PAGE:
Collingwood to the North Channel—come together to fight this common threat.

This extraordinary community action would not have been possible without the support of the many dedicated individuals and organizations that provide funding to Georgian Bay Forever. This funding enables us to provide educational expertise and lead practical in-the-water, hands-on restoration projects. Thanks to our
forward-thinking supporters at the RBC Blue Water Project, The Great Lakes Community Guardian Fund, the Schad Foundation, the Lake Simcoe Southeastern Georgian Bay Clean-up Fund, and individual contributors like you. Georgian Bay Forever knows it will take everyone’s cooperation to control invasive Phragmites, but we are confident that together, we will prevail!

For information on how be a Phrag Buster and help your community control invasive Phragmites, contact Georgian Bay Forever by email at georgianbaykeeper@gbf.org.

Tips to Identify Invasive Phragmites

Lynn Short, Professor of Horticulture and friend to GBF, shares some tips in this short video on distinguishing the difference between native and non-native/invasive Phragmites.

& other tips:

https://gbayforever.tumblr.com/post/131490697707/5-tips-for-identifying-invasive-phragmites

Learn to be a Phragbuster
We recently worked with 16 communities from the North Channel to the South including communities like Collingwood and Honey Harbour to help them identify, map, and remove invasive Phragmites. We are continuing to respond to requests from other residents and communities in Georgian Bay about how to deal with this dangerous threat to our coastlines and wetlands.

Please contact us at georgianbaykeeper@gbf.org to learn more about how you can become a Phragbuster in Georgian Bay, and go to our Phragmites home page.

Asian Carp

Article on Stopping Asian Carp

4 Species of Asian Carp

2012 Article

What exactly is at stake? A multi-billion dollar fishing industry and the biodiversity of the world’s largest freshwater ecosystem.

The really really big one as we all know is Asian Carp. Voracious filter feeders, these 20-kilo missiles strip the lower food web of phytoplankton and zooplankton leaving all the other aquatic life to starve. Government and non-governmental organizations are in agreement on what ultimately needs to be done: a barrier to keep them out from invading the Great Lakes via the Mississauga River system and the Chicago Sanitary Canal. Sadly, this issue is solely a matter for U.S. jurisdiction. However, it is enormously important for Georgian Bay Forever and Canada to keep the pressure on the U.S. to create permanent structures to keep the critters out. The recent announcement of $17.5 million by the federal government for the continuation of this battle to keep the carp out is welcome news to the agencies responsible for our fisheries.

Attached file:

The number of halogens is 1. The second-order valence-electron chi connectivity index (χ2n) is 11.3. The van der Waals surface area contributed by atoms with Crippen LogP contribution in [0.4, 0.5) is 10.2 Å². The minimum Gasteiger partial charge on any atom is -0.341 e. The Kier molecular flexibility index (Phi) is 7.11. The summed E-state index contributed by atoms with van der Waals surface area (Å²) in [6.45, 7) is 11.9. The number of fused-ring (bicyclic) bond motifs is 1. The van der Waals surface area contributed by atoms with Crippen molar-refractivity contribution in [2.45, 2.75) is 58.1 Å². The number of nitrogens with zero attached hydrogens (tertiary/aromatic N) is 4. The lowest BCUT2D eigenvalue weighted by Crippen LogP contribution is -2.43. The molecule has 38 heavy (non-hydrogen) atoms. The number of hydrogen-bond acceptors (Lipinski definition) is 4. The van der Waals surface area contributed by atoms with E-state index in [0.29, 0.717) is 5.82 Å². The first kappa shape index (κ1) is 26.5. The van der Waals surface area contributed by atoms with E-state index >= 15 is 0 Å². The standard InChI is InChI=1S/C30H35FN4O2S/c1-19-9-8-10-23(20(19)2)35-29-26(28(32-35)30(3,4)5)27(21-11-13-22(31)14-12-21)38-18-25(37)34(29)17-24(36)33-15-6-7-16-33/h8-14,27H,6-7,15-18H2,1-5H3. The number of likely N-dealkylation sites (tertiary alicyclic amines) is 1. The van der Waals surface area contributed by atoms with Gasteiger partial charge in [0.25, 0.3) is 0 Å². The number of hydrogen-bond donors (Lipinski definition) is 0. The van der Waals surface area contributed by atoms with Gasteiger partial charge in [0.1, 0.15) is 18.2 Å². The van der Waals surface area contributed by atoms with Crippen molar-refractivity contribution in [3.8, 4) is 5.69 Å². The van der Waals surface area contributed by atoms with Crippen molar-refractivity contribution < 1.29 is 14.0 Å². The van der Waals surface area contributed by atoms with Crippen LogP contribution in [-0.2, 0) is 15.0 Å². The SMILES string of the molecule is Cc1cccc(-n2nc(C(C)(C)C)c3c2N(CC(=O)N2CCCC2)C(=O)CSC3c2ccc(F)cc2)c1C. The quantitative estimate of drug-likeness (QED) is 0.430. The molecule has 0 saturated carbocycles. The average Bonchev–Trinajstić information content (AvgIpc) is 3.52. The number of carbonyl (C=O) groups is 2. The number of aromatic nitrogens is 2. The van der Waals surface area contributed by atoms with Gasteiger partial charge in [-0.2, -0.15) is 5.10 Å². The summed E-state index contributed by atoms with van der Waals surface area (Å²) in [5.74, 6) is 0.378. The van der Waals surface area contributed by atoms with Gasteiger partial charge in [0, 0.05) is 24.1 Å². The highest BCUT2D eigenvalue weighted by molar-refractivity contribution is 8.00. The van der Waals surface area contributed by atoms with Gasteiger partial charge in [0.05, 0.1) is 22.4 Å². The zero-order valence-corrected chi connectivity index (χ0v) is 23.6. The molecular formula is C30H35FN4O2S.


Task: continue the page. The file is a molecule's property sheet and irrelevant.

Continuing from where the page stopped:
While sounding the alarm bells about the damage posed by Asian Carp to the many dozens of groups it has addressed, Georgian Bay Forever has been careful to explain exactly what is involved in erecting a barrier to keep them out. In addition to the canal system, there are other aquatic pathways along the almost 1,500 mile divide between the two basins. Closing them all, and that’s what you have to do keep the carp out, will cause significant disruption to regional economies. Indiana maintains it may take upwards of twenty years to safely and securely transition the system to achieve an ecological separation between Lake Michigan and the Mississippi delta. Immediate closure of the Chicago River would shut off 480 combined sewer overflows. To separate the watersheds, Chicago will have to redesign its septic and storm water systems. (Chicago put the cost to replace 900 miles of century-old water pipes, fix 750 miles of sewer lines and 140,000 sewer catch basins as well as upgrade the city’s four aging, steam-powered water pumping stations at four billion dollars.) Also affected would be the 20-mile, $250 million dollar levee system being constructed on the Little Calumet River in Indiana to protect homes there from flooding.

These are not excuses to do nothing, but the very real hurdles that must be overcome. In the meantime the electrical barrier, ongoing electro-fishing, chemical poisons and netting are all underway. These activities are being coordinated by state authorities including the participation of Canada’s Department of Fisheries and Oceans.

Find out all about invasive Phragmites and how you can help in community cuts. .

Wetland Invasive Threats

In our interview with ecologist Dr. Janice Gilbert, we asked her what she considered the 6 invasives threatening the wetlands of the Great Lakes.

Invasive Species Awareness Week

Learn about some further resources and tools to identify and stop invasive species. Click here.